There are many people out there that struggle with sleep apnea. For those of you who are not familiar with it, “Obstructive Sleep Apnea (OSA) is typically caused by a blockage of the airway when the soft tissue in the rear of the throat collapses during sleep” thus causing the person to temporarily stop breathing. This condition may increase your risk for many adverse health effects like high blood pressure, heart disease, Type 2 diabetes, and weight gain according to WebMD. Many of those with sleep apnea have to use a CPAP (Continuous Positive Airway Pressure) machine to help them breathe easier through the night and thus ideally, obtain a more restful night’s sleep. But holy cow, those machines are noisy and cumbersome! The Airing micro-CPAP device will provide you with an alternative to that burdensome machine.
This new device, which is currently in development, fits into your nostrils via soft silicone nose plugs and that’s it. There are no masks, tubes or cords and it measures just 2″ x 1.5″ x 1″. This tiny device also gets rid of the problem of having to constantly clean your CPAP mask because the Airing device is designed for single use and is recyclable. It uses micro-blowers, which were originally designed for use in heat dissipation for microchips in computers, to provide the appropriate air pressure. According to the Airing website,
The Airing device has been designed to generate the full range of treatment pressures up to and in excess of a treatment number of 20. This is possible because of the strength of the electrostatic force that drives the micro-blower plates, like bellows, open and closed, together and apart. Each micro-blower can push a small amount of air at significant pressure, and hundreds of micro-blowers work in parallel to achieve the required volume to effectively treat the particular patient’s sleep apnea.
Airing devices will be available initially in a range of pressure values so that you will be able to obtain the device with the treatment number prescribed for you, much like contact lenses. Eventually, we intend to make our devices adaptive so that they will self adjust (like some current high-end CPAP machines) to provide the exact pressure for effective treatment.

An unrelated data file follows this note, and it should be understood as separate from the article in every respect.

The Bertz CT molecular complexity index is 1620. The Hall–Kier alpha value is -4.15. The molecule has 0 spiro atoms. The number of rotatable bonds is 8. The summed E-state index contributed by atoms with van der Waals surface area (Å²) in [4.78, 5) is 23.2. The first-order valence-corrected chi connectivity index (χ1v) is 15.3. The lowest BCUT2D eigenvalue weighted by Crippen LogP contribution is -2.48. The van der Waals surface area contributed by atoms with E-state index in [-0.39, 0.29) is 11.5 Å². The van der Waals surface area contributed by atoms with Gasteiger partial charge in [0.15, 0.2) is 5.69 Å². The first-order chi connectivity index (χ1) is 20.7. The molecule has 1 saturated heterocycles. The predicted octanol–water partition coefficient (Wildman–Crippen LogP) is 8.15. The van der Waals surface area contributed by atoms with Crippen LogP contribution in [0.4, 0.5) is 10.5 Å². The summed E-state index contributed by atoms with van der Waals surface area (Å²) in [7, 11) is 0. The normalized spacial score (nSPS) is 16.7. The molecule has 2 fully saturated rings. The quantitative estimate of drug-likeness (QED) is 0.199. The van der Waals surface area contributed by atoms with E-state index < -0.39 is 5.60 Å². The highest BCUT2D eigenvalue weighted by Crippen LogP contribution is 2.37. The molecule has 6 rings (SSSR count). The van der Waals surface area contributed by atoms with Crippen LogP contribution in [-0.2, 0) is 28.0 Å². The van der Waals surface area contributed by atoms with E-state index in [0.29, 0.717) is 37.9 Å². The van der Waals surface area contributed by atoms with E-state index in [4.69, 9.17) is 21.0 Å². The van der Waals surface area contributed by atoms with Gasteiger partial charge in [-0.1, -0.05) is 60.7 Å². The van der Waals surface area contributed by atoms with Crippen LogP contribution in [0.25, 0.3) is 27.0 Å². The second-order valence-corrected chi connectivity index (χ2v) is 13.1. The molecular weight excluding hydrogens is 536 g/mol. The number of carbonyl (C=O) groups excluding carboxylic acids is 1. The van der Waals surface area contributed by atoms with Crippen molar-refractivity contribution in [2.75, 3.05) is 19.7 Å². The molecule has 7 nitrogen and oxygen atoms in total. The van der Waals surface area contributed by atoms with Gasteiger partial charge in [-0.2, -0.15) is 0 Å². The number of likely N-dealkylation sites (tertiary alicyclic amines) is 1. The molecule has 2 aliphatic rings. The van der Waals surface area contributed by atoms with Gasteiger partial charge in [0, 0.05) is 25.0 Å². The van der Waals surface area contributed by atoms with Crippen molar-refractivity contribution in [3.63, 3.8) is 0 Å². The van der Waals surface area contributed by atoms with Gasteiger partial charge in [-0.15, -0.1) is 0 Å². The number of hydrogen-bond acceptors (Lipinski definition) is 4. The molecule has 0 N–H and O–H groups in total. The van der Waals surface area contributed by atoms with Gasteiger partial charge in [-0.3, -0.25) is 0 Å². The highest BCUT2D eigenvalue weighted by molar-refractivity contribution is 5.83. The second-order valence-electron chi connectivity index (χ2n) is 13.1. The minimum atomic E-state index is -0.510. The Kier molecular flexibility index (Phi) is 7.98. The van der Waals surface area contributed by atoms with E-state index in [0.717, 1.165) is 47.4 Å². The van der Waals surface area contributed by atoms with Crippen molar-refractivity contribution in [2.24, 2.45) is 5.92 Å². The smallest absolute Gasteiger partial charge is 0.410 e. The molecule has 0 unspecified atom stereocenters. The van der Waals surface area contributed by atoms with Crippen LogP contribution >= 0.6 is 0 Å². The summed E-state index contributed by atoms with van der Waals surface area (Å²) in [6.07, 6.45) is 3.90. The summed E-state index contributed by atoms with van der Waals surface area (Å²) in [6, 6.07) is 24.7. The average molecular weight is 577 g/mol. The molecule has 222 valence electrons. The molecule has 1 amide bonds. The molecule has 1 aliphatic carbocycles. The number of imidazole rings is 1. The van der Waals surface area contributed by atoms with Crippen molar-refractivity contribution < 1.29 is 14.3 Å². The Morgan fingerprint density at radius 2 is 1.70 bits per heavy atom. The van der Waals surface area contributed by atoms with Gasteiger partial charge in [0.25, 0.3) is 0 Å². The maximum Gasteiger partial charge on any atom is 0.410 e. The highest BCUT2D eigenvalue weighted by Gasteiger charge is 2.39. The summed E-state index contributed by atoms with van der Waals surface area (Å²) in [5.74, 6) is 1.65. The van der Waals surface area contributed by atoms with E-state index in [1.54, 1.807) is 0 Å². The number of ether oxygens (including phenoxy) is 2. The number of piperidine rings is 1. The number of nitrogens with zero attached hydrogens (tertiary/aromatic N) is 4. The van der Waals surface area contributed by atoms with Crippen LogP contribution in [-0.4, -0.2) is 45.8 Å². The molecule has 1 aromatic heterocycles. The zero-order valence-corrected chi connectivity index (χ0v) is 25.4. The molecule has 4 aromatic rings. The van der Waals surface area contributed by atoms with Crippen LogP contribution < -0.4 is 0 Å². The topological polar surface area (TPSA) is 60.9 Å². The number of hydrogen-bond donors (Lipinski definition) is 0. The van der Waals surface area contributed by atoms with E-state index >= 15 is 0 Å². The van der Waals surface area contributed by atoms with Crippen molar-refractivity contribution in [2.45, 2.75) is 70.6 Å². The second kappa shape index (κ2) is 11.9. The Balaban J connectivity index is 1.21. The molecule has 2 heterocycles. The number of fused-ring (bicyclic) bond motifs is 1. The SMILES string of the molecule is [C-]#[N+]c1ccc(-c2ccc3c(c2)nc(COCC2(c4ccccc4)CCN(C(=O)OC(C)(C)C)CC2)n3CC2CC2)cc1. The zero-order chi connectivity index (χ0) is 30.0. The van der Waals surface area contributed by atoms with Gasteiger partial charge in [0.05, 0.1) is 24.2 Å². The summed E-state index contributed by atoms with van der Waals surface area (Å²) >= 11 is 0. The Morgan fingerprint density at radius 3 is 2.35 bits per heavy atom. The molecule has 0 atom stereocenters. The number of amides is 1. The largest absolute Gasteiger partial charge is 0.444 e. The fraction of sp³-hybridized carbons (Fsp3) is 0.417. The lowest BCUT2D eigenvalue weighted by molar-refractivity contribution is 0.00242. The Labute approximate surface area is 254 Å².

The Airing device uses a Zinc-air battery that provides eight hours of use for each unit. When researching whether or not to use a rechargeable Lithium-ion battery they found that,
The Zinc-air battery provides about ten times more stored energy in the same space as the same-sized Lithium-ion battery. In fact, a rechargeable Lithium-ion battery that could last through the night would make the device too heavy for convenient and comfortable use, our primary concern.
The Airing will cost about $3.00 per device but if it is approved by the FDA as another type of CPAP therapy, then they are projecting that insurance companies will reimburse the users for much of the cost bringing the new estimate to just $0.60 per device.
Airing had a successful Indiegogo campaign to help fund their vision of the device in July 2015 and are currently continuing to develop it.
Our focus right now is to develop our original proof of concept prototype, test it, get it approved, and bring to the public. When we accomplish that, our goal is to improve our original model–and that includes the ability to reuse the device and store usage data.